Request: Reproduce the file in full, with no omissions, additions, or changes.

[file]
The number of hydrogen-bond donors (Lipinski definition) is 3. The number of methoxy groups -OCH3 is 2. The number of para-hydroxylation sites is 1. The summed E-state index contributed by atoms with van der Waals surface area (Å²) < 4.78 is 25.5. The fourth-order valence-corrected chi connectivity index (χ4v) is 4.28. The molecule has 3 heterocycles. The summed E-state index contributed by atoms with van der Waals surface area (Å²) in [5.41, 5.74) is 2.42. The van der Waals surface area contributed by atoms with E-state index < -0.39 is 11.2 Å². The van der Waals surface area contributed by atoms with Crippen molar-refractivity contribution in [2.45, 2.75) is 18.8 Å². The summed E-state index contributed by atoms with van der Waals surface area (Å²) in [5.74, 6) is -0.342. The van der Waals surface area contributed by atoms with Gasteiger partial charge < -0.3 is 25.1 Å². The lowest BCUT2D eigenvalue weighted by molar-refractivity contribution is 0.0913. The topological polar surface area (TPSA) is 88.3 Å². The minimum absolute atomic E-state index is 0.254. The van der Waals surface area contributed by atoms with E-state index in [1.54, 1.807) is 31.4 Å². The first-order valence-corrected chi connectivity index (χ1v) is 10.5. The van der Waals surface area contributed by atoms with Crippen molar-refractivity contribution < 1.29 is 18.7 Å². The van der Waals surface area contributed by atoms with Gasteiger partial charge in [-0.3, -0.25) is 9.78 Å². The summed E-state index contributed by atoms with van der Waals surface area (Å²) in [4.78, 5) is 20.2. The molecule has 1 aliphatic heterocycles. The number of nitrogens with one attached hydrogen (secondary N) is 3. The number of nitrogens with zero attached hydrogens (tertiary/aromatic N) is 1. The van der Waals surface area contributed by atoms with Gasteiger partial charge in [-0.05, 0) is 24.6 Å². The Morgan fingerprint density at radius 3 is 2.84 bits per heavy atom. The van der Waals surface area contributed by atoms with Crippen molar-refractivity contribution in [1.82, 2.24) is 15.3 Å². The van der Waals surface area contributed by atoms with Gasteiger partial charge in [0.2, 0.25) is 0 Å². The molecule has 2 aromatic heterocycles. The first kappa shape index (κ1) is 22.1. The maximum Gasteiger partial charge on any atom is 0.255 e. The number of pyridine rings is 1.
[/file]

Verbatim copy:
The number of hydrogen-bond donors (Lipinski definition) is 3. The number of methoxy groups -OCH3 is 2. The number of para-hydroxylation sites is 1. The summed E-state index contributed by atoms with van der Waals surface area (Å²) < 4.78 is 25.5. The fourth-order valence-corrected chi connectivity index (χ4v) is 4.28. The molecule has 3 heterocycles. The summed E-state index contributed by atoms with van der Waals surface area (Å²) in [5.41, 5.74) is 2.42. The van der Waals surface area contributed by atoms with E-state index < -0.39 is 11.2 Å². The van der Waals surface area contributed by atoms with Crippen molar-refractivity contribution in [2.45, 2.75) is 18.8 Å². The summed E-state index contributed by atoms with van der Waals surface area (Å²) in [5.74, 6) is -0.342. The van der Waals surface area contributed by atoms with Gasteiger partial charge < -0.3 is 25.1 Å². The lowest BCUT2D eigenvalue weighted by molar-refractivity contribution is 0.0913. The topological polar surface area (TPSA) is 88.3 Å². The minimum absolute atomic E-state index is 0.254. The van der Waals surface area contributed by atoms with E-state index in [1.54, 1.807) is 31.4 Å². The first-order valence-corrected chi connectivity index (χ1v) is 10.5. The van der Waals surface area contributed by atoms with Crippen molar-refractivity contribution < 1.29 is 18.7 Å². The van der Waals surface area contributed by atoms with Gasteiger partial charge in [-0.3, -0.25) is 9.78 Å². The summed E-state index contributed by atoms with van der Waals surface area (Å²) in [4.78, 5) is 20.2. The molecule has 1 aliphatic heterocycles. The number of nitrogens with one attached hydrogen (secondary N) is 3. The number of nitrogens with zero attached hydrogens (tertiary/aromatic N) is 1. The van der Waals surface area contributed by atoms with Gasteiger partial charge in [-0.05, 0) is 24.6 Å². The Morgan fingerprint density at radius 3 is 2.84 bits per heavy atom. The van der Waals surface area contributed by atoms with Crippen molar-refractivity contribution in [1.82, 2.24) is 15.3 Å². The van der Waals surface area contributed by atoms with Gasteiger partial charge in [0.2, 0.25) is 0 Å². The molecule has 2 aromatic heterocycles. The first kappa shape index (κ1) is 22.1. The maximum Gasteiger partial charge on any atom is 0.255 e. The number of pyridine rings is 1.